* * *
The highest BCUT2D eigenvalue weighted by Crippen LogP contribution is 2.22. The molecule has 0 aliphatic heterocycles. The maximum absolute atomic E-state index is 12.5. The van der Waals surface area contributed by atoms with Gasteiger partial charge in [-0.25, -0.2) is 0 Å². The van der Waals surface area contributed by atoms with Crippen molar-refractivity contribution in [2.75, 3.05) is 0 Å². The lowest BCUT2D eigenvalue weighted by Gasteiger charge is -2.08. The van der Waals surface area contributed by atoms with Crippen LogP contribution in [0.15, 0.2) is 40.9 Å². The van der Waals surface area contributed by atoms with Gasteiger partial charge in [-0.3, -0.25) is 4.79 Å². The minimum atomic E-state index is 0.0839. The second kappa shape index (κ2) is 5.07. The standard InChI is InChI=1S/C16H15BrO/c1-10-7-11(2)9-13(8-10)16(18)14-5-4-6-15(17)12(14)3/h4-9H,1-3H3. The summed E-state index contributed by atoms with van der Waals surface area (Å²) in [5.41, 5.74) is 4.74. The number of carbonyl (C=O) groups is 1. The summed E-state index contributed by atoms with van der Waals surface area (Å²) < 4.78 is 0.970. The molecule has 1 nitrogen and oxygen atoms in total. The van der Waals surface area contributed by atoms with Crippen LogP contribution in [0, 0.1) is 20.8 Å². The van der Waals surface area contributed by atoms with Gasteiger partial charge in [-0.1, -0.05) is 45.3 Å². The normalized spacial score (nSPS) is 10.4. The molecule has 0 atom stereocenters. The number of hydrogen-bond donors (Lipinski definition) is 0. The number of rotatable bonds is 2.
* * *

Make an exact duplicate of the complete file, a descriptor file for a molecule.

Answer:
The highest BCUT2D eigenvalue weighted by Crippen LogP contribution is 2.22. The molecule has 0 aliphatic heterocycles. The maximum absolute atomic E-state index is 12.5. The van der Waals surface area contributed by atoms with Gasteiger partial charge in [-0.25, -0.2) is 0 Å². The van der Waals surface area contributed by atoms with Crippen molar-refractivity contribution in [2.75, 3.05) is 0 Å². The lowest BCUT2D eigenvalue weighted by Gasteiger charge is -2.08. The van der Waals surface area contributed by atoms with Crippen LogP contribution in [0.15, 0.2) is 40.9 Å². The van der Waals surface area contributed by atoms with Gasteiger partial charge in [-0.3, -0.25) is 4.79 Å². The minimum atomic E-state index is 0.0839. The second kappa shape index (κ2) is 5.07. The standard InChI is InChI=1S/C16H15BrO/c1-10-7-11(2)9-13(8-10)16(18)14-5-4-6-15(17)12(14)3/h4-9H,1-3H3. The summed E-state index contributed by atoms with van der Waals surface area (Å²) in [5.41, 5.74) is 4.74. The number of carbonyl (C=O) groups is 1. The summed E-state index contributed by atoms with van der Waals surface area (Å²) < 4.78 is 0.970. The molecule has 1 nitrogen and oxygen atoms in total. The van der Waals surface area contributed by atoms with Crippen LogP contribution in [0, 0.1) is 20.8 Å². The van der Waals surface area contributed by atoms with Gasteiger partial charge in [-0.1, -0.05) is 45.3 Å². The normalized spacial score (nSPS) is 10.4. The molecule has 0 atom stereocenters. The number of hydrogen-bond donors (Lipinski definition) is 0. The number of rotatable bonds is 2.